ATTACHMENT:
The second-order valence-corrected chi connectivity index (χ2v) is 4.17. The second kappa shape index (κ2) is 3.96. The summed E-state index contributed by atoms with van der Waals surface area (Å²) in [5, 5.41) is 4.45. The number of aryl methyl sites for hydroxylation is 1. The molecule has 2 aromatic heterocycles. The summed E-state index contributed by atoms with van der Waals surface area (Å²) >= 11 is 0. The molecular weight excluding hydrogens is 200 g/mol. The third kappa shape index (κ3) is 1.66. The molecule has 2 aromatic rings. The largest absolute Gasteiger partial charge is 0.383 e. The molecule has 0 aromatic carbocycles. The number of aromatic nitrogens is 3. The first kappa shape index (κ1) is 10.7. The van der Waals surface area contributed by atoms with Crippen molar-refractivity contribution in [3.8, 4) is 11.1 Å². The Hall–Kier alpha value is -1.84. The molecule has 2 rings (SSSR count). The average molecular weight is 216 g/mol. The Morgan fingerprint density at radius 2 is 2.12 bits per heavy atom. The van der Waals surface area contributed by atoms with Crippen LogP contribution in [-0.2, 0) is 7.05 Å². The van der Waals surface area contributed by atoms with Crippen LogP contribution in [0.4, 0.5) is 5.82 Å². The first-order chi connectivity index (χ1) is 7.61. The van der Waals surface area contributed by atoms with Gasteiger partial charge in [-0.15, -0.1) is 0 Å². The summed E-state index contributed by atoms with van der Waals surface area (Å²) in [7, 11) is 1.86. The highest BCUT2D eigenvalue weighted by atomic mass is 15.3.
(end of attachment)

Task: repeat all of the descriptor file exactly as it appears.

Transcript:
The second-order valence-corrected chi connectivity index (χ2v) is 4.17. The second kappa shape index (κ2) is 3.96. The summed E-state index contributed by atoms with van der Waals surface area (Å²) in [5, 5.41) is 4.45. The number of aryl methyl sites for hydroxylation is 1. The molecule has 2 aromatic heterocycles. The summed E-state index contributed by atoms with van der Waals surface area (Å²) >= 11 is 0. The molecular weight excluding hydrogens is 200 g/mol. The third kappa shape index (κ3) is 1.66. The molecule has 2 aromatic rings. The largest absolute Gasteiger partial charge is 0.383 e. The molecule has 0 aromatic carbocycles. The number of aromatic nitrogens is 3. The first kappa shape index (κ1) is 10.7. The van der Waals surface area contributed by atoms with Crippen molar-refractivity contribution in [3.8, 4) is 11.1 Å². The Hall–Kier alpha value is -1.84. The molecule has 2 rings (SSSR count). The average molecular weight is 216 g/mol. The Morgan fingerprint density at radius 2 is 2.12 bits per heavy atom. The van der Waals surface area contributed by atoms with Crippen LogP contribution in [-0.2, 0) is 7.05 Å². The van der Waals surface area contributed by atoms with Crippen LogP contribution in [0.4, 0.5) is 5.82 Å². The first-order chi connectivity index (χ1) is 7.61. The van der Waals surface area contributed by atoms with Gasteiger partial charge in [-0.15, -0.1) is 0 Å². The summed E-state index contributed by atoms with van der Waals surface area (Å²) in [7, 11) is 1.86. The highest BCUT2D eigenvalue weighted by atomic mass is 15.3.